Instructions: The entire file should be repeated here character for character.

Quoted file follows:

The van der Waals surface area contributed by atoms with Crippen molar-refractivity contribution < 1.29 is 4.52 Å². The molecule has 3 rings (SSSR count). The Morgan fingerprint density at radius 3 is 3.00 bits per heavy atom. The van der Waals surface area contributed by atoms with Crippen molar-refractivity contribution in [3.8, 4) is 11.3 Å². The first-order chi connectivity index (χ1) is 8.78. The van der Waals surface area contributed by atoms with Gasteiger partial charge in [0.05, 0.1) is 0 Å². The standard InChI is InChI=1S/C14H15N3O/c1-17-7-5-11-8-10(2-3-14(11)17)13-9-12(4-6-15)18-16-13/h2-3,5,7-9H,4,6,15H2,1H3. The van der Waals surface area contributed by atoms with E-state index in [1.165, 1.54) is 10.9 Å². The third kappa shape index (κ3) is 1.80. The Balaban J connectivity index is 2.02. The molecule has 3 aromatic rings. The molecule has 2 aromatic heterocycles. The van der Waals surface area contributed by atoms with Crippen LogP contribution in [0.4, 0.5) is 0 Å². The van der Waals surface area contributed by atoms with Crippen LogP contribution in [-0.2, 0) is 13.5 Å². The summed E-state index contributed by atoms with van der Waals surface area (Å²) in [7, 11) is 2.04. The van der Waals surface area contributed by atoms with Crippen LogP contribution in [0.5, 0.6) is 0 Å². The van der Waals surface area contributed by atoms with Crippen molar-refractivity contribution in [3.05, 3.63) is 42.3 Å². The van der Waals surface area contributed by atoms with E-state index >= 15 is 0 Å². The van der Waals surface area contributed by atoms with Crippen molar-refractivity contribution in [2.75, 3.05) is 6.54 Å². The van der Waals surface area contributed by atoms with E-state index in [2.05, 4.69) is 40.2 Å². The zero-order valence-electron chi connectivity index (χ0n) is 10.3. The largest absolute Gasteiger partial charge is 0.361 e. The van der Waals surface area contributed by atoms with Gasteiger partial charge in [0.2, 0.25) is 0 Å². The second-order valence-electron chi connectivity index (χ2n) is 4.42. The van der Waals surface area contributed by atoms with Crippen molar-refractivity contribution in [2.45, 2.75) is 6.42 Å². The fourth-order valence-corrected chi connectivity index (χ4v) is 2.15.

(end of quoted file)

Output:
The van der Waals surface area contributed by atoms with Crippen molar-refractivity contribution < 1.29 is 4.52 Å². The molecule has 3 rings (SSSR count). The Morgan fingerprint density at radius 3 is 3.00 bits per heavy atom. The van der Waals surface area contributed by atoms with Crippen molar-refractivity contribution in [3.8, 4) is 11.3 Å². The first-order chi connectivity index (χ1) is 8.78. The van der Waals surface area contributed by atoms with Gasteiger partial charge in [0.05, 0.1) is 0 Å². The standard InChI is InChI=1S/C14H15N3O/c1-17-7-5-11-8-10(2-3-14(11)17)13-9-12(4-6-15)18-16-13/h2-3,5,7-9H,4,6,15H2,1H3. The van der Waals surface area contributed by atoms with E-state index in [1.165, 1.54) is 10.9 Å². The third kappa shape index (κ3) is 1.80. The Balaban J connectivity index is 2.02. The molecule has 3 aromatic rings. The molecule has 2 aromatic heterocycles. The van der Waals surface area contributed by atoms with Crippen LogP contribution in [0.4, 0.5) is 0 Å². The van der Waals surface area contributed by atoms with Crippen LogP contribution in [-0.2, 0) is 13.5 Å². The summed E-state index contributed by atoms with van der Waals surface area (Å²) in [7, 11) is 2.04. The van der Waals surface area contributed by atoms with Crippen LogP contribution in [0.5, 0.6) is 0 Å². The van der Waals surface area contributed by atoms with Crippen molar-refractivity contribution in [3.05, 3.63) is 42.3 Å². The van der Waals surface area contributed by atoms with E-state index >= 15 is 0 Å². The van der Waals surface area contributed by atoms with Crippen molar-refractivity contribution in [2.75, 3.05) is 6.54 Å². The van der Waals surface area contributed by atoms with E-state index in [2.05, 4.69) is 40.2 Å². The zero-order valence-electron chi connectivity index (χ0n) is 10.3. The largest absolute Gasteiger partial charge is 0.361 e. The van der Waals surface area contributed by atoms with Gasteiger partial charge in [0.2, 0.25) is 0 Å². The second-order valence-electron chi connectivity index (χ2n) is 4.42. The van der Waals surface area contributed by atoms with Crippen molar-refractivity contribution in [2.45, 2.75) is 6.42 Å². The fourth-order valence-corrected chi connectivity index (χ4v) is 2.15.